Already flush with success, Aztec artist plans to open gallery this weekend
Ryan Callisto paints brightly colored acrylic portraits
FARMINGTON — Ryan Callisto had spent a fair amount of time painting portraits when he was younger, but most of his adult life had been devoted to work in the counseling field and working with people with substance abuse issues.
So two years, when his wife Sophia suggested he begin painting again, he did so with the idea that he would do it for his own creative satisfaction and not with the idea that he would achieve any commercial success.
Boy, was he wrong.
Callisto quickly completed his first painting and posted it on Instagram. Within hours, a friend of his had reached out to him, offering to buy it. The next day, Callisto painted another portrait — and sold it. The process repeated itself the next day, and the next. On it went, for 16 straight days.
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"I developed a habit, and it felt really good," he said.
On the 17th day, Callisto's new painting did not sell, but by then, the California native realized he had stumbled across not just a new way to support his family, but essentially a new way of life. He moved into creating art full time and has not looked back.
"Yeah, how about that?" Callisto said Aug. 17, agreeing with assessment as he strolled around his new Moon Palace Gallery at 106 S. Main Ave. in Aztec, which will open this weekend.
Callisto takes great pride in being a husband and father, and he said his new career has provided him with the opportunity to spend much more time with his children. His paintings continue to sell extremely well, even during the COVID-19-related economic downturn that has decimated so many other businesses.
"It's hard to talk about because I'm afraid I'm going to jinx it by being too prideful," he said.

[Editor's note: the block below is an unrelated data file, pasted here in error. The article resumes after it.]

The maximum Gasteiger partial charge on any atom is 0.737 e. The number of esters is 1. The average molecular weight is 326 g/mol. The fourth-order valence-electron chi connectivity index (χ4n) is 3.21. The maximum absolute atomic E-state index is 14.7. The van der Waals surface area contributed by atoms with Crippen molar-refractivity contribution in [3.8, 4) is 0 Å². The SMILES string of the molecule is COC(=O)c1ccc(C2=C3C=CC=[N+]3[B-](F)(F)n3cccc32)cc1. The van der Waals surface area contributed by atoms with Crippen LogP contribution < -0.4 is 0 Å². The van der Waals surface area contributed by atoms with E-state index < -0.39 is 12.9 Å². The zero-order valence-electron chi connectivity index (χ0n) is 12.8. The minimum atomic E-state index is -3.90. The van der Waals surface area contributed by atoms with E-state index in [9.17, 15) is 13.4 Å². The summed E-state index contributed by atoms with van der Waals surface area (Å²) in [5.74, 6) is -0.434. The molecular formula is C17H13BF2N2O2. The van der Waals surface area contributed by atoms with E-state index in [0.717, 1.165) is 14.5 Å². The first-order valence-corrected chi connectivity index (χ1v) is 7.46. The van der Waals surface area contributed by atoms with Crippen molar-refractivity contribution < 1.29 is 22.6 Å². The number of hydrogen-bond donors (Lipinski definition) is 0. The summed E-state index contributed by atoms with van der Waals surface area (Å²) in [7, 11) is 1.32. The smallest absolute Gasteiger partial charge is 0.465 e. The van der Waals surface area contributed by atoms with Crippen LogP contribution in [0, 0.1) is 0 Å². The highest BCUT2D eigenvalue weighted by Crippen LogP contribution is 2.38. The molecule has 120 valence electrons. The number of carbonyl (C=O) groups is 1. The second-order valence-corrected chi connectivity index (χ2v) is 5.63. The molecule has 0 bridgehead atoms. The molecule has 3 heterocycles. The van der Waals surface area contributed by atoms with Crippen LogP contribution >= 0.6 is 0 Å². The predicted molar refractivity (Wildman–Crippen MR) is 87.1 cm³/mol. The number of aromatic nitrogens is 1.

Callisto was just getting used to his newfound success when the pandemic hit, and his first reaction was to assume his sales would plummet.
"I thought I was screwed for sure," he said. "I said, 'Who's going to buy a painting when they can't work or buy groceries?'"
To his astonishment, the opposite happened.
"It tripled," he said of his sales. "Everybody wants to decorate the home they're stuck at."
Callisto noted that he doesn't just create art for wealthy people. His art is priced affordably, and many of his buyers are of modest means, he said.
His work is also extremely accessible, focusing on musicians, iconic film characters and politicians. He also does a lot of commissions, painting portraits of family members and beloved pets.
Callisto used to work almost exclusively in watercolors. But as the pandemic raged, he decided to introduce more color to his work and moved to brightly colored acrylics. Now, his work fairly leaps off the paper.
As he prepared for the opening of his gallery earlier this week, the floor of his new space was largely covered in portraits of figures ranging from David Bowie, Ozzy Osbourne, Marvin Gaye and Stevie Wonder to Freddy Krueger, Cat Stevens, Ice Cube, the members of KISS, Elle Driver of "Kill Bill," Henry Rollins and even Barack Obama.
Most of those works already had been sold and were awaiting shipment to their buyers, but Callisto said he had at least 60 other completed works that would be framed and hung on the walls of his gallery in time for its planned opening on Aug. 21. Callisto's wife, a successful artist in her own right, also will have her work featured the gallery, and jewelry created by members of their family will be offered for sale, as well.
Given the success of his online sales through Facebook and Instagram via the MoonOfJupiterArt moniker, Callisto said the idea of opening his own gallery is not something he is doing out of necessity. Rather, the space gives him a place to paint away from the distractions of home, as well as a place to get to know the people of Aztec.
He also plans on having periodic openings at which he will display, but not sell, the work of other artists whose work he has collected, including musician Dave Navarro, better known for his work with such bands as Jane's Addiction and the Red Hot Chili Peppers.
"For the first time in my life, I'm legitimately doing what I want to do and can give my kids anything they need and have some savings," he said, adding he often takes time to marvel at and appreciate his good fortune.
"I feel like the luckiest guy in the world — but humble," Callisto said. "I don't think this would have happened when I was 20, but if it had, I would have been scared of losing it."
For more information about the Moon Palace Gallery or Callisto's work, call 831-325-1490.
Mike Easterling can be reached at 505-564-4610 or email@example.com. Support local journalism with a digital subscription.